Good sport? You cannot be serious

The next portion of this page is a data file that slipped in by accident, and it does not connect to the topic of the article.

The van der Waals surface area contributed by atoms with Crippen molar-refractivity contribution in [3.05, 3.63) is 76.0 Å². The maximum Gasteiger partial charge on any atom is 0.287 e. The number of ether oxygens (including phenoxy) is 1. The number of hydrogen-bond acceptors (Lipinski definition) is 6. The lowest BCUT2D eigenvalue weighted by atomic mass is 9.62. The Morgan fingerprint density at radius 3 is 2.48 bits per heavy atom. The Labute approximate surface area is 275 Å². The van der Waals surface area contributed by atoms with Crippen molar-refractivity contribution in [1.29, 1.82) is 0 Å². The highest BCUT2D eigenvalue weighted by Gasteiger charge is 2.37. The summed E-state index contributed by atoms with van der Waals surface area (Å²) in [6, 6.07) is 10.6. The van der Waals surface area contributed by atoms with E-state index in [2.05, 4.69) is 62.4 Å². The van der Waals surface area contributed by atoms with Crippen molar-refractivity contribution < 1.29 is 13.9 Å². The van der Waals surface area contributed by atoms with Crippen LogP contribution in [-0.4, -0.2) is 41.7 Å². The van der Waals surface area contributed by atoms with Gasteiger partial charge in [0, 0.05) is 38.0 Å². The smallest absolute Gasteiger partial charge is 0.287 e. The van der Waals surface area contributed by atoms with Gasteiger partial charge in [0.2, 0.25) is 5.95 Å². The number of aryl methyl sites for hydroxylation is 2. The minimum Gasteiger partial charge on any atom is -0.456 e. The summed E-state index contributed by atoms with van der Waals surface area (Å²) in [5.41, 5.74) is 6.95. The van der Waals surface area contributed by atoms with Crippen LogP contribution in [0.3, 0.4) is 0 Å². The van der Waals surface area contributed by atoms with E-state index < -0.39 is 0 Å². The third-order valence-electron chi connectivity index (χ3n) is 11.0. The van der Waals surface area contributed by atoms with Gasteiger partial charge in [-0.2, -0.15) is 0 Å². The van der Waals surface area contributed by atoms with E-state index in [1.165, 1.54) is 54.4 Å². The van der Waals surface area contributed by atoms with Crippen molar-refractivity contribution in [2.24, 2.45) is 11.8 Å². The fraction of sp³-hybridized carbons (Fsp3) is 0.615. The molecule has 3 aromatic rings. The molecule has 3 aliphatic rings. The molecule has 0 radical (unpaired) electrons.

first_imgPetulance is something we have come to accept, even expect, from sportsmen. John McEnroe made a career out of having tantrums, earning a man who was a ‘supertalent’ the moniker of ‘superbrat’. But not only did he have the talent to match the petulance, he also used venting his anger as a way to improve his performances. The Sun described him at the time as “the most vain, ill-tempered, petulant loudmouth that the game of tennis has ever known.”While few would describe Wayne Rooney as vain, his Manchester United team-mate darren Fletcher not only understands but defends Rooney’s transgressions: “You don’t want to rein in Wayne’s hunger because it sometimes spurs him on and makes him play better.” If one were being harsh, a quick anger-to-talent comparison between Rooney and Fletcher seems to corroborate this view.More seriously, however, this is not to say that petulance is a prerequisite to talent, but rather that some talent comes with baggage. If we can’t accept their immaturity, we can’t enjoy their skill. Take away Wayne Rooney’s temper and you could be left with another Alan Shearer, but you also risk getting another Bellion.But this is assuming that shows of petulance aren’t appreciated. While the tabloids love to wax lyrical about bringing sports into disrepute, isn’t it time we admitted we all love it? Lee Bowyer picking a fight with Kieron dyer, Tim Henman thumping a tennis ball at a ball girl in frustration, Fabregas hurling a pizza at Alex Ferguson – it’s all fantastic entertainment, and frankly, that’s what sport is all about.The only time petulance goes wrong is when you let down the team. Not in a moral sense – who cares about that? – but when your petulance leads to your side losing. Consider Beckham at World Cup ’98 – national hero to national hate-figure with one careless flick of a boot. Sun headline? “10 heroic lions, one stupid boy”.But in a time where sports are being criticised for being boring – football, Formula 1, tennis – largely due to the dominance of one participant, we must grasp the opportunity to give petulant sportsmen the credit they deserve. Consider the outrage expressed after the admittedly complacent penalty attempt by Henry and Pires last weekend. The press crucified them for their arrogance, but the fact is, it was great fun. If they’d scored it, great, but the fact they didn’t is almost more entertaining. Since when is attempting the spectacular – or being spectacularly poorly behaved – to be discouraged?Wayne Rooney telling Beckham to f**k off, or Michael Owen? Ronnie O’Sullivan playing left handed, or Steve Davis? Andy Murray showing us all his ‘orgasm face’, or Tim Henman? I’ll take entertainers over goody goodies any day of the week.As if to remind us all of the fact that Wayne Rooney isn’t the only precociously talented England player to suffer from a short fuse, David Beckham emulated his international team-mate’s infamous hand clap in a match against Valencia this weekend. Like Rooney, Beckham had just received a yellow card and, doubtless feeling somewhat aggrieved, decided to show his gratitude to the referee by offering him a short round of applause.    ARCHIVE: 3rd week MT 2005last_img read more

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